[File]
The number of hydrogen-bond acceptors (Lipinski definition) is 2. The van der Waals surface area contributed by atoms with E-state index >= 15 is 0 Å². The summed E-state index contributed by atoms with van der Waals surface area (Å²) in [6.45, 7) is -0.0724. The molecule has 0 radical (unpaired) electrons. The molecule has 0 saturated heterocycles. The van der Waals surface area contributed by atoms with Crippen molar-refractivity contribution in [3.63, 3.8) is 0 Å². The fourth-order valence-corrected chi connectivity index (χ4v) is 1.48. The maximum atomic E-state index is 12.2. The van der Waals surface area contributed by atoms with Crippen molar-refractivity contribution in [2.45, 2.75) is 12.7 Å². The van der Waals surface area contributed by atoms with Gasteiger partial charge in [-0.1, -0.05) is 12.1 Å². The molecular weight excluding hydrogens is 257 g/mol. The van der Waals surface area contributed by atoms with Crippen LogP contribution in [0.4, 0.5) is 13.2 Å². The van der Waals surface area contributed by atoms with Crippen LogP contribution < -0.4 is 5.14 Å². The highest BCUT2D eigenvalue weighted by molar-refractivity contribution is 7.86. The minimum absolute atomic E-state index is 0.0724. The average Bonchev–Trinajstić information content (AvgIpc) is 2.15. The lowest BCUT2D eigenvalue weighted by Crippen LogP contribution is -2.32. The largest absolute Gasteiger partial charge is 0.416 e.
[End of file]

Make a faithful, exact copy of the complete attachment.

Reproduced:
The number of hydrogen-bond acceptors (Lipinski definition) is 2. The van der Waals surface area contributed by atoms with E-state index >= 15 is 0 Å². The summed E-state index contributed by atoms with van der Waals surface area (Å²) in [6.45, 7) is -0.0724. The molecule has 0 radical (unpaired) electrons. The molecule has 0 saturated heterocycles. The van der Waals surface area contributed by atoms with Crippen molar-refractivity contribution in [3.63, 3.8) is 0 Å². The fourth-order valence-corrected chi connectivity index (χ4v) is 1.48. The maximum atomic E-state index is 12.2. The van der Waals surface area contributed by atoms with Crippen molar-refractivity contribution in [2.45, 2.75) is 12.7 Å². The van der Waals surface area contributed by atoms with Gasteiger partial charge in [-0.1, -0.05) is 12.1 Å². The molecular weight excluding hydrogens is 257 g/mol. The van der Waals surface area contributed by atoms with Crippen LogP contribution in [0.4, 0.5) is 13.2 Å². The van der Waals surface area contributed by atoms with Crippen LogP contribution < -0.4 is 5.14 Å². The highest BCUT2D eigenvalue weighted by molar-refractivity contribution is 7.86. The minimum absolute atomic E-state index is 0.0724. The average Bonchev–Trinajstić information content (AvgIpc) is 2.15. The lowest BCUT2D eigenvalue weighted by Crippen LogP contribution is -2.32. The largest absolute Gasteiger partial charge is 0.416 e.